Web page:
ISRO Deserves Our Support — It’s Not Easy, It’s Rocket Science
‘Space is hard; no success without failure’: Neil deGrasse Tyson told The Quint after Vikram lander lost contact.
Emotions rose to the skies when the ISRO chief suddenly began to sob, and PM Modi consoled him with an embrace. This was the closing scene when PM Modi left the ISRO centre on 7 September in Bengaluru.
This sent a strong message that the country has immense confidence and faith in our space scientists and engineers, even in the face of adversity. Social media has been buzzing throughout the day with congratulatory and touching messages for the ISRO staff. Overall, the general pulse is that we, as a country, stand united in this hour.
As the legendary astrophysicist Neil deGrasse Tyson exclusively told The Quint over email on Saturday, 7 September:
“Space is hard, and there are no successes without failures. Those who explore and never fail were never on the frontier to begin with.”Dr Neil deGrasse Tyson, Astrophysicist and Director of Hayden Planetarium, USA to The Quint
Landing on Celestial Bodies Harder than High-Precision Surgery
Per se, landing on any celestial body sounds easy and even fun, thanks to the countless books, movies, animations and cartoons romanticising and over-simplifying it.
In reality, landing on any celestial body in the solar system is more complicated than the most complicated brain surgery on planet Earth. The amount of precision required for a man-made object from Earth to reach the moon and land on it, is comparable to shooting a toothpick from India to a piece of cheese on Antarctica, and the toothpick finding the exact designated hole in the cheese to fill in! That doesn’t sound easy at all, does it?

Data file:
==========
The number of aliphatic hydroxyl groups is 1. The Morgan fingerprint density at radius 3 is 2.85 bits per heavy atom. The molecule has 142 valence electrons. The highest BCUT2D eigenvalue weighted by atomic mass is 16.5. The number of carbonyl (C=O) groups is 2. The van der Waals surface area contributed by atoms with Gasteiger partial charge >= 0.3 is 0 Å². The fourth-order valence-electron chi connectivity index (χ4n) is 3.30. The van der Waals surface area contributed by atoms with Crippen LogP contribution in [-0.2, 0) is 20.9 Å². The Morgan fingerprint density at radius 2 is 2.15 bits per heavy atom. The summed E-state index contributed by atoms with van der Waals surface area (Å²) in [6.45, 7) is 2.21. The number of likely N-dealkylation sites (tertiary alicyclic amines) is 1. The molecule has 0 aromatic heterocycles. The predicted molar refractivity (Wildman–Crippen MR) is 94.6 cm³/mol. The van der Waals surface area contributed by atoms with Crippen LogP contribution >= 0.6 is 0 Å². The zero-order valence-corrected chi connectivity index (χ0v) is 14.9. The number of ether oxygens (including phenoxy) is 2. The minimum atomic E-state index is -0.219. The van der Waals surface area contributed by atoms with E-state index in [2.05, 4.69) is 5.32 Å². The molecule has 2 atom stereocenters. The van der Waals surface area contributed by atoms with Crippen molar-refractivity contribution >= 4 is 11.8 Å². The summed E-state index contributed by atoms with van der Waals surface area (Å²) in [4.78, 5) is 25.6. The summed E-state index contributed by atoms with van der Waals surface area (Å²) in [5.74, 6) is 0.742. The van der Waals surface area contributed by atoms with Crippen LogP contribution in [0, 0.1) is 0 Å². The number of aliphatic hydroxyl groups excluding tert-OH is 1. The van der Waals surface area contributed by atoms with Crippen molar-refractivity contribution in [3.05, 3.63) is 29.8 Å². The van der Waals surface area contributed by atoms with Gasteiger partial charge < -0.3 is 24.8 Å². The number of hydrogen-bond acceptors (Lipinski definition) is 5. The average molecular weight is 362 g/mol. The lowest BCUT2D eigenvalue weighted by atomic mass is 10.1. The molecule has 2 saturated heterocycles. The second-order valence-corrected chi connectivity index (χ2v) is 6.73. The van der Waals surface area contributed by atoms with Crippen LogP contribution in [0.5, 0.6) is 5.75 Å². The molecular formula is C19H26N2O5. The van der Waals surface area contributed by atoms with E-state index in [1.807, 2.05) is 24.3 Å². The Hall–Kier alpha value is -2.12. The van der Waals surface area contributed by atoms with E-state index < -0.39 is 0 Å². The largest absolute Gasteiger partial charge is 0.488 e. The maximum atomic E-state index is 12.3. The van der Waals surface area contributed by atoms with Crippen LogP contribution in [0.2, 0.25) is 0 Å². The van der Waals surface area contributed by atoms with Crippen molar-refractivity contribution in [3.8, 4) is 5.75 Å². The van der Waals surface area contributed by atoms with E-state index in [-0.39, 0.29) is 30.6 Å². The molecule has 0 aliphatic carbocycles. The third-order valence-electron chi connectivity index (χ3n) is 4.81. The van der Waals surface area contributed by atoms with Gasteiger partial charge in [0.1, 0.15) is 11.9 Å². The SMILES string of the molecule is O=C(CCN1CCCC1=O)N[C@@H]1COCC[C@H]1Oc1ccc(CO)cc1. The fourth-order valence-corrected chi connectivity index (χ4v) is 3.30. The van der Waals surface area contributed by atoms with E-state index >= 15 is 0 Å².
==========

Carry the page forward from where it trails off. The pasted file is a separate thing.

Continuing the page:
Speaking exclusively to The Quint, Prof G C Anupama, Dean of Indian Institute of Astrophysics and the first elected female president of the Astronomical Society of India, said:
“It is true that scientists and engineers at ISRO and elsewhere are disappointed with whatever happened to the Vikram lander. It would have been just wonderful to have 100% success, but that was not to be. Having said that, one should not ignore the successes of the mission. The Geosynchronous Launch Vehicle GSLV Mark III has been a success, paving the way for future missions. The Orbiter is there, on course, with all payloads functioning. So, we can expect good data from Chandrayaan-2 that will further our understanding of the lunar properties.”Prof G C Anupama, Dean of Indian Institute of Astrophysics to The Quint
Moon Landings in History: Making a Case for India
Not many have landed on the moon successfully. Only US, Russia and China have done this feat in the past. And we will never know how many attempts they have had before it became successful for them. Not all records are in the public domain.
Not every country is brave enough to do a live telecast of their first moon landing. One thing we, Indians, can take pride in, in this regard, is our honesty and openness in acknowledging our shortcomings. The ISRO staff did not have any airs and graces, and accepted the technical glitch with grace!
Dr Robert Massey, Deputy Executive Director, Royal Astronomical Society, London told The Quint over email:
“Sending probes into space, let alone landing them on the Moon, is never easy. Chandrayaan-2 was an ambitious project, and the Indian team should feel proud of their bold attempt. They can still look to the success of the spacecraft’s orbiter, set to add to the canon of data on the Moon, for lunar scientists everywhere. I have no doubt that we won’t have to wait long for another Indian landing craft, this time sending back pictures from the surface of our neighbouring world, and wish ISRO every success in that endeavour.”Dr Robert Massey, Deputy Executive Director, Royal Astronomical Society, London to The Quint
What Chandrayaan-2 Had Hoped to Achieve
Chandrayaan-2 is India’s second mission to the moon, and will carry forward the legacy of its predecessor Chandrayaan-1 (launched in 2008) which discovered the presence of water molecules on the lunar surface.
Chandrayaan-2 consists of three parts: an orbiter, a lander named Vikram, and a six wheeled rover named Pragyaan. The mission was launched on 22 July. It entered the moon’s orbit in August, completing a series of challenging orbit manoeuvres. Its lander was launched into its lunar intimate trip on 2 September.